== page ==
Labor Abuses Common in Palm Oil Industry

Forced and child labor compound environmental problems

Palm oil is nearly everywhere. It’s in tortilla chips, a cheap way to add oil and maintain texture. It’s in shaving cream, helping it stay creamy. Palm oil is in soap, microwave meals, doughnuts, and cookies. The great panoply of processed goods that fill the center aisles in most American grocery stores are dominated by palm oil.

Palm oil plantationPhoto courtesy RANCrude palm oil tanker truck inside a plantation. The human rights abuses endemic to palm oil production are the industry’s best-kept secret.

And yet, to consumers, it’s all but invisible. Part of this invisibility may be due to the fact that there are no fewer than 200 different names for palm oil, from the esoteric sounding “palmolein” to the generic “vegetable oil.”

But palm oil has deeper secrets than misleading nomenclature. By now many people have heard about the environmental impacts of this ubiquitous food and cosmetic additive. “Palm Oil Is Killing the Sumatran Tiger,” TIME magazine trumpeted in a headline last year. “A Grim Portrait of Palm Oil Emissions,” The New York Times warned. Here’s how David Gilbert explained it in a 2012 story in Earth Island Journal: “Borneo’s lowland rainforests and peat swamp forests are nature’s densest stores of carbon, and when the trees are chopped down and burned or left to rot, or peat swamps drained and dried, the CO2 stored in them is released into the atmosphere. Even though Indonesia has relatively few factories, all of the forest clearing has pushed the country to the top of the list of the world’s contributors to climate change.”

Yet even as the environmental impacts of palm oil production gain attention, the social costs of the palm plantations remain largely hidden. The human rights abuses endemic to palm oil production are the industry’s best-kept secret.

Just two countries are responsible for 90 percent of the world’s palm oil production: Malaysia and Indonesia. In those places, children as young as 8 and 9 sometimes work seven days a week in treacherous conditions. Undocumented immigrants are lured to faraway plantations with promises of safe working conditions and fair wages, only to find a kind of indentured servitude. Weak government oversight — together with glaring deficiencies in the main independent body tasked with regulating the industry — contribute to an atmosphere of violence, fear, and exploitation.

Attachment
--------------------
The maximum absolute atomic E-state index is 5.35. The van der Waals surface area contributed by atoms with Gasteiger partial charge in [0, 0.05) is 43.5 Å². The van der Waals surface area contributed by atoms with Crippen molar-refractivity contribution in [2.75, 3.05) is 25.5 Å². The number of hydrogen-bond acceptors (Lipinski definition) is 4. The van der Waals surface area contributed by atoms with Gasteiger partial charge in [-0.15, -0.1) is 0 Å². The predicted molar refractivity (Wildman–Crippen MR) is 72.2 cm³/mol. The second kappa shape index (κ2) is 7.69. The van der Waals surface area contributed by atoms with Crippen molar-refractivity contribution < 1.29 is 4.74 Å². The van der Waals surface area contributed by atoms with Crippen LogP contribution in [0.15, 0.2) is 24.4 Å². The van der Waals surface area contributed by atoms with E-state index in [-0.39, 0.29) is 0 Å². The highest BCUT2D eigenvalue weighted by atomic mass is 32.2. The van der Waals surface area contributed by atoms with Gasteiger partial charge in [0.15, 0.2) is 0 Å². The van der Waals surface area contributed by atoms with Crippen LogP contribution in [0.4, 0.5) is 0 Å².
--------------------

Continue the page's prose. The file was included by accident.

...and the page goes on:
Forced Labor

photonamePhoto courtesy RANIn many instances, the conditions of many workers can accurately be described as nothing
less than captivity.

Investigations by Amnesty International, the International Labor Rights Fund, Humanity International, the US State Department, and the magazine Bloomberg Businessweek paint a disturbing picture of conditions on palm oil plantations.

Local labor is rarely used on palm plantations, as plantation managers generally prefer workers without ties to nearby communities. So the dangerous work is relegated to workers from distant locales.

Workers often arrive with a significant debt to third party labor brokers, who notify them upon arrival at the worksite that they are now responsible for all transportation costs, including any flights or ground trips they’ve just been on. Next, employers often seize and hold passports and other identification documents. Debt peonage is common as well, with workers forced to pay for lodging and food at inflated rates. Even essential safety equipment such as gloves and goggles are added to the tab. Housing is most often substandard, lacking electricity and running water.

A nine-month investigation by Bloomberg Businessweek published in July 2013 revealed the extent of forced labor on plantations, focusing on troubles in Indonesia. One worker, who was identified with the fake name “Adam,” described a harrowing ordeal on a plantation operated by the Malaysian palm giant Kuala Lumpur Kepong Berhad (KLK). Upon arrival, Adam’s passport, national identity papers, and a deed to a collectively owned home were taken from him. Fresh water was shipped in once a month, but ran out after one week. Workers on the plantation frequently used Paraquat, an herbicide banned in more than 30 countries. When workers attempted to flee, they were beaten with sticks and machete handles, Adam told the reporter.

Eventually, workers on Adam’s plantation were able to enlist the assistance of Rainforest Action Network and the Malaysian NGO Sawit Watch. Pressure from these two groups resulted in many workers being allowed to leave, and promises from KLK to pay back wages to workers and blacklist the third party labor recruiter responsible for providing the workforce for the plantation. Despite KLK’s promises, most workers never received back pay, and the individuals responsible for the worst abuses continued to work for the company.